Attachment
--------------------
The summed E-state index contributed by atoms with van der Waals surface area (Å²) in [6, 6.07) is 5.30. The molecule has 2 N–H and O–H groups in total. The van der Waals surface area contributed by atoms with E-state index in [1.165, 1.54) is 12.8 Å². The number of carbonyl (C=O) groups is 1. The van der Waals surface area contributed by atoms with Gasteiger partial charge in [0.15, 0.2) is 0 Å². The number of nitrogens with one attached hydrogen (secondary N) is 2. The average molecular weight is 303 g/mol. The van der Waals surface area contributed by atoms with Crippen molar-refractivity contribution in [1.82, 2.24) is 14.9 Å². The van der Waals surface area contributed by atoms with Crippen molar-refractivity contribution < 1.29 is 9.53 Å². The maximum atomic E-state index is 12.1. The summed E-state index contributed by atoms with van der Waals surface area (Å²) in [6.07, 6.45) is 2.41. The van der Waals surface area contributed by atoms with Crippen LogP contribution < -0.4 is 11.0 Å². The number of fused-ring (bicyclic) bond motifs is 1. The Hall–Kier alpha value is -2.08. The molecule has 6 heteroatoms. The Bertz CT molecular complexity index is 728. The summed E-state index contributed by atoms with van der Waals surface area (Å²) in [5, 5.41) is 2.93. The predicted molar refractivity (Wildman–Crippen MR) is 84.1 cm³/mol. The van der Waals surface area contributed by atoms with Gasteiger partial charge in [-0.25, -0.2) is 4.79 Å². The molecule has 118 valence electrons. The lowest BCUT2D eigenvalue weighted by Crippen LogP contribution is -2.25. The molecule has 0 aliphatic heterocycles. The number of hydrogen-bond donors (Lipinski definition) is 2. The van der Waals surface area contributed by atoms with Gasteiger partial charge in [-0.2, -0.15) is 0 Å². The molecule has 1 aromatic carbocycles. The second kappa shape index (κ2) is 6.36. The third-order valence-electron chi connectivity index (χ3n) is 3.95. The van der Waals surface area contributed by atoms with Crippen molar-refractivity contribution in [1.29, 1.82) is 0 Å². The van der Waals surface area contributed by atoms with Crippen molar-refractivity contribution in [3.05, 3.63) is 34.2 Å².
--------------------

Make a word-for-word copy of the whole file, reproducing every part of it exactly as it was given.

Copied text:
The summed E-state index contributed by atoms with van der Waals surface area (Å²) in [6, 6.07) is 5.30. The molecule has 2 N–H and O–H groups in total. The van der Waals surface area contributed by atoms with E-state index in [1.165, 1.54) is 12.8 Å². The number of carbonyl (C=O) groups is 1. The van der Waals surface area contributed by atoms with Gasteiger partial charge in [0.15, 0.2) is 0 Å². The number of nitrogens with one attached hydrogen (secondary N) is 2. The average molecular weight is 303 g/mol. The van der Waals surface area contributed by atoms with Crippen molar-refractivity contribution in [1.82, 2.24) is 14.9 Å². The van der Waals surface area contributed by atoms with Crippen molar-refractivity contribution < 1.29 is 9.53 Å². The maximum atomic E-state index is 12.1. The summed E-state index contributed by atoms with van der Waals surface area (Å²) in [6.07, 6.45) is 2.41. The van der Waals surface area contributed by atoms with Crippen LogP contribution < -0.4 is 11.0 Å². The number of fused-ring (bicyclic) bond motifs is 1. The Hall–Kier alpha value is -2.08. The molecule has 6 heteroatoms. The Bertz CT molecular complexity index is 728. The summed E-state index contributed by atoms with van der Waals surface area (Å²) in [5, 5.41) is 2.93. The predicted molar refractivity (Wildman–Crippen MR) is 84.1 cm³/mol. The van der Waals surface area contributed by atoms with Gasteiger partial charge in [-0.25, -0.2) is 4.79 Å². The molecule has 118 valence electrons. The lowest BCUT2D eigenvalue weighted by Crippen LogP contribution is -2.25. The molecule has 0 aliphatic heterocycles. The number of hydrogen-bond donors (Lipinski definition) is 2. The van der Waals surface area contributed by atoms with Gasteiger partial charge in [-0.2, -0.15) is 0 Å². The molecule has 1 aromatic carbocycles. The second kappa shape index (κ2) is 6.36. The third-order valence-electron chi connectivity index (χ3n) is 3.95. The van der Waals surface area contributed by atoms with Crippen molar-refractivity contribution in [1.29, 1.82) is 0 Å². The van der Waals surface area contributed by atoms with Crippen molar-refractivity contribution in [3.05, 3.63) is 34.2 Å².